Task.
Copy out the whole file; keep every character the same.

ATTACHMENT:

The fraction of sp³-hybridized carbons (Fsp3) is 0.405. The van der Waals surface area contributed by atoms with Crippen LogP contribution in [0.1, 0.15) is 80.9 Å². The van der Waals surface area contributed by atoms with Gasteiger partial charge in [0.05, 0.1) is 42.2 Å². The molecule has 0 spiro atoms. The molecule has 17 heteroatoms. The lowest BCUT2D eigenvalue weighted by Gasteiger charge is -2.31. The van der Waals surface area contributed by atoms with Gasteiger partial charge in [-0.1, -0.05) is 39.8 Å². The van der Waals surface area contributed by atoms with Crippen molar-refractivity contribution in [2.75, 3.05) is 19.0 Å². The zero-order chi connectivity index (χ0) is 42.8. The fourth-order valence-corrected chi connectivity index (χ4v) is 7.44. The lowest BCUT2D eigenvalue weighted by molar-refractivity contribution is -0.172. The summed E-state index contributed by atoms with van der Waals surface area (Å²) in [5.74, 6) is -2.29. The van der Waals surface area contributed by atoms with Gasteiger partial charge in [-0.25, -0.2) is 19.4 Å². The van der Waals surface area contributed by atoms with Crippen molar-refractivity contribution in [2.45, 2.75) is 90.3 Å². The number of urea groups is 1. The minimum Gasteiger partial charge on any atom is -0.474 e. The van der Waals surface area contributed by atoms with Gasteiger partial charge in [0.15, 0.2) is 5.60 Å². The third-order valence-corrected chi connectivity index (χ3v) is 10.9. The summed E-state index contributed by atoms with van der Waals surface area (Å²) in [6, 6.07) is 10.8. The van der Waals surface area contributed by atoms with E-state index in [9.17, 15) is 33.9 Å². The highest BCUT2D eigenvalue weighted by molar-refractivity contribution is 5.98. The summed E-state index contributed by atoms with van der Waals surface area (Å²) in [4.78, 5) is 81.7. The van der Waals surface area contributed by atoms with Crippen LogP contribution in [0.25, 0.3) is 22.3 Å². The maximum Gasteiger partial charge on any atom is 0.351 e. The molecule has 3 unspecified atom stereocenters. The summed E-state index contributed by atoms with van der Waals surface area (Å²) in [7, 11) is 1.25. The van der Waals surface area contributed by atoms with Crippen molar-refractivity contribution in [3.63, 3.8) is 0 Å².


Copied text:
The fraction of sp³-hybridized carbons (Fsp3) is 0.405. The van der Waals surface area contributed by atoms with Crippen LogP contribution in [0.1, 0.15) is 80.9 Å². The van der Waals surface area contributed by atoms with Gasteiger partial charge in [0.05, 0.1) is 42.2 Å². The molecule has 0 spiro atoms. The molecule has 17 heteroatoms. The lowest BCUT2D eigenvalue weighted by Gasteiger charge is -2.31. The van der Waals surface area contributed by atoms with Gasteiger partial charge in [-0.1, -0.05) is 39.8 Å². The van der Waals surface area contributed by atoms with Crippen molar-refractivity contribution in [2.75, 3.05) is 19.0 Å². The zero-order chi connectivity index (χ0) is 42.8. The fourth-order valence-corrected chi connectivity index (χ4v) is 7.44. The lowest BCUT2D eigenvalue weighted by molar-refractivity contribution is -0.172. The summed E-state index contributed by atoms with van der Waals surface area (Å²) in [5.74, 6) is -2.29. The van der Waals surface area contributed by atoms with Gasteiger partial charge in [-0.25, -0.2) is 19.4 Å². The van der Waals surface area contributed by atoms with Crippen molar-refractivity contribution in [2.45, 2.75) is 90.3 Å². The number of urea groups is 1. The minimum Gasteiger partial charge on any atom is -0.474 e. The van der Waals surface area contributed by atoms with Gasteiger partial charge in [0.15, 0.2) is 5.60 Å². The third-order valence-corrected chi connectivity index (χ3v) is 10.9. The summed E-state index contributed by atoms with van der Waals surface area (Å²) in [6, 6.07) is 10.8. The van der Waals surface area contributed by atoms with E-state index in [9.17, 15) is 33.9 Å². The highest BCUT2D eigenvalue weighted by molar-refractivity contribution is 5.98. The summed E-state index contributed by atoms with van der Waals surface area (Å²) in [4.78, 5) is 81.7. The van der Waals surface area contributed by atoms with Crippen LogP contribution in [0.25, 0.3) is 22.3 Å². The maximum Gasteiger partial charge on any atom is 0.351 e. The molecule has 3 unspecified atom stereocenters. The summed E-state index contributed by atoms with van der Waals surface area (Å²) in [7, 11) is 1.25. The van der Waals surface area contributed by atoms with Crippen molar-refractivity contribution in [3.63, 3.8) is 0 Å².